Important Things to Know About Arthrography
An MRI Arthrogram study is used to get a detailed image after a contrast material has been injected into your affected joint. The resulting image shows the soft tissue structures of your joint to find the cause of ongoing, unexplained joint pain, swelling or abnormal movement. It may be done alone or as part of other tests, such as MRI or CT.
Arthrography can help identify abnormalities within the:
Contrast is injected into the joint under a local anesthetic to enhance the image and help diagnose cartilage tears and other injuries. Arthrogram contrast material is absorbed and leaves the body within a few hours of injection.
Please take note of the following:
- Rarely, an allergic reaction from the contrast material may occur. Inform your technologist prior to the exam if you have any known allergy to iodine or X-ray dye.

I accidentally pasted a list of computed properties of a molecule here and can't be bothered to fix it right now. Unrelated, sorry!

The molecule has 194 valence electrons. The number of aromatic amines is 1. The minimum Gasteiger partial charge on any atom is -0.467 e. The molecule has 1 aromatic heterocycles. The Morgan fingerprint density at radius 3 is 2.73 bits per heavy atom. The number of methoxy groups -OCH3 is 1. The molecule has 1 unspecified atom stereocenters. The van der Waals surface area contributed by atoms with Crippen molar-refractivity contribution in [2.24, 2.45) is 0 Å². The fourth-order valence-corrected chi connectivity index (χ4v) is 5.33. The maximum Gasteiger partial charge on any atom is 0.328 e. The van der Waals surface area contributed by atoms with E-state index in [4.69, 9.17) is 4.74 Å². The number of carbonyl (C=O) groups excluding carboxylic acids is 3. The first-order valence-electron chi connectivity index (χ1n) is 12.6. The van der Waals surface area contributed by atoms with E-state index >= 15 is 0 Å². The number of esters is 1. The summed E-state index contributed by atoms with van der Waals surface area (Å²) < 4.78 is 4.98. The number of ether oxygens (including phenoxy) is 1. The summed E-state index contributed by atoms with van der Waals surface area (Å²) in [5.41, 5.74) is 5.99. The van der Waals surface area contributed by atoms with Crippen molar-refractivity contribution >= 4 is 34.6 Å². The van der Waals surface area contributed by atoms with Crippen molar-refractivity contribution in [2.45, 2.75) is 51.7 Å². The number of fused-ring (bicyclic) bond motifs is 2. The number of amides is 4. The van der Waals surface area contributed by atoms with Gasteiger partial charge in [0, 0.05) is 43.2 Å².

- Minor complications such as discomfort, bleeding/bruising, or swelling may occur for a day or two after the arthrogram. You may treat the pain with Advil or Tylenol. Ice packs for the first 24 hours may be helpful (3-4 times up to fifteen minutes each time). The following day, use heat, if necessary (4 times a day for twenty minutes each time).
- Infection of the joint is a rare complication that requires treatment with antibiotics. If you have pain, swelling, red skin or fever three or more days after the arthrogram, contact the imaging center immediately.
After the procedure, you may resume normal daily activities except athletics, which should be avoided for 24 hours. Athletes should consult their coach or trainer prior to resuming practice.